Continue reading “Cleaner rivers in lockdown: Lessons we can learn”
Guest Blog by Dr. Ruchi Shree
Champanagar, a small suburb in Bhagalpur district of Bihar derived its name from a river named Champa. However, in the last three decades or so the river has reached in such a state that it is called nala (drain) by the local people. Even the administration uses the term ‘nala’ for the river and this narrative is an attempt to explore this shift i.e. how Champa ‘nadi’ became ‘nala’. To me, Bhagalpur is a new place as I joined a workplace here merely four months back but due to my interest in ‘politics of water’, I got curious in a campaign titled ‘kahan gum ho gayi Champa’ being carried out by a Hindi newspaper Dainik Jagran in November, 2019. Following the newspaper reports, I was interested in exploring the change in this narrative. I intend to write three to four pieces in this series (viz. problems faced by the rivers, the prospects of river rejuvenation, etc.) in near future and the first part will focus on significance of this river for this region. The series could also be seen as an attempt to understand the history of the city through its rivers or water bodies in general and Bhagalpur as a city in particular. Continue reading “How did Champa Nadi (river in Bhagalpur, Bihar) become Nala (drain)?”
A review of the Central Water Commission (CWC) monitoring reports of all four quarters of 2019 reveals that all the eleven projects that were being monitored in Ganga basin have violated the mandatory Environment flows notification in each of the four quarters of 2019 at some time or the other. The reports are of poor quality with CWC forgetting which states are in Ganga basin and even relative location of the projects. The CWC also seems to have no clue as to what constitutes Environment flows. No punitive action is initiated in any of the cases of violations even after the e flows notification implementation becomes legally mandatory from December 15, 2019 as per the NMCG notification of Sept 14, 2019. Continue reading “Implementation of NMCG’s Ganga River E flows in 2019: All projects violating even tokenistic norms”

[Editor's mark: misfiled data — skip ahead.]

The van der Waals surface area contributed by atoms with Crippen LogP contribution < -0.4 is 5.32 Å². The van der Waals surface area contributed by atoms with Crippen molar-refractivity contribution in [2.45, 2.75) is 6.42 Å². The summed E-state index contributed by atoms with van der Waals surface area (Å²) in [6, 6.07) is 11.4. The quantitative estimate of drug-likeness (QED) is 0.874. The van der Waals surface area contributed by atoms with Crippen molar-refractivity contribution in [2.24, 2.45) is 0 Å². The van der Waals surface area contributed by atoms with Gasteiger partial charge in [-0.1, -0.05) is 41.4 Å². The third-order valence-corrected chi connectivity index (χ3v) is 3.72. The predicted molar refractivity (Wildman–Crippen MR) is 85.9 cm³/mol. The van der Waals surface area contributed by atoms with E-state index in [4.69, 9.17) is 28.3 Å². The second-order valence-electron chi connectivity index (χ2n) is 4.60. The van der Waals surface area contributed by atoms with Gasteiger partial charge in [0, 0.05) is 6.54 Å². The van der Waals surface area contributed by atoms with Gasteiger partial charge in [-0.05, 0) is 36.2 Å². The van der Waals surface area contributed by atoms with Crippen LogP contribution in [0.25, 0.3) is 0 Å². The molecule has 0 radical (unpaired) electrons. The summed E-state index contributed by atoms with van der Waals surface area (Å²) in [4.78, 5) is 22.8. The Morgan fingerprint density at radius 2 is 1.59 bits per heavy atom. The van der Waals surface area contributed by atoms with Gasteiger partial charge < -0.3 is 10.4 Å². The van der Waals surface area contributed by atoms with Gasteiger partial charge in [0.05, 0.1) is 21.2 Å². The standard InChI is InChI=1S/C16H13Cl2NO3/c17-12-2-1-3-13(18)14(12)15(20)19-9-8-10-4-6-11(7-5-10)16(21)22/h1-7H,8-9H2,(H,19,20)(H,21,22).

On the occasion of International day of action for rivers which is annually celebrated on March 14, SANDRP put together some positive citizens and community led actions taken in last one year to protect and revive the rivers in different parts of India.
Continue reading “International Day of Action for Rivers 2020: Positive River Stories from India”
HISTORIC COURT JUDGMENT: TREAT RIVES AS LIVING ENTITY
In a historic judgment, the High Court (HC) of Bangladesh has declared Rivers as living entities and the NRPC (National River Protection Commission) as the legal guardian of all rivers. The HC said that river encroachers cannot run in any elections or get bank loans. The HC delivered the judgment in response to a petition (WP No. 13989/2016) by Human Rights and Peace for Bangladesh. The writ petition was filed on Nov. 7, 2016. Continue reading “Bangladesh DRP Overview 2019”
(Part 1 is here)
Anna Akhmatova, who translated Rabindranath Tagore’s poems into Russian in the mid-1960s, described him as “that mighty flow of poetry which takes its strength from Hinduism as from the Ganges.” [i]
Although he explored the beauty of Upnishads and revered the “sacred current of the Ganges”, Tagore was not tied to them. A beacon of Hindu-Muslim unity, his poetry took strength from myriad precious details.
While he talks of Padma’s might, he also returns with a sense of belonging to smaller rivers like Kopai and Ichhamati. Continue reading ““Padma, I have seen you many, many times.””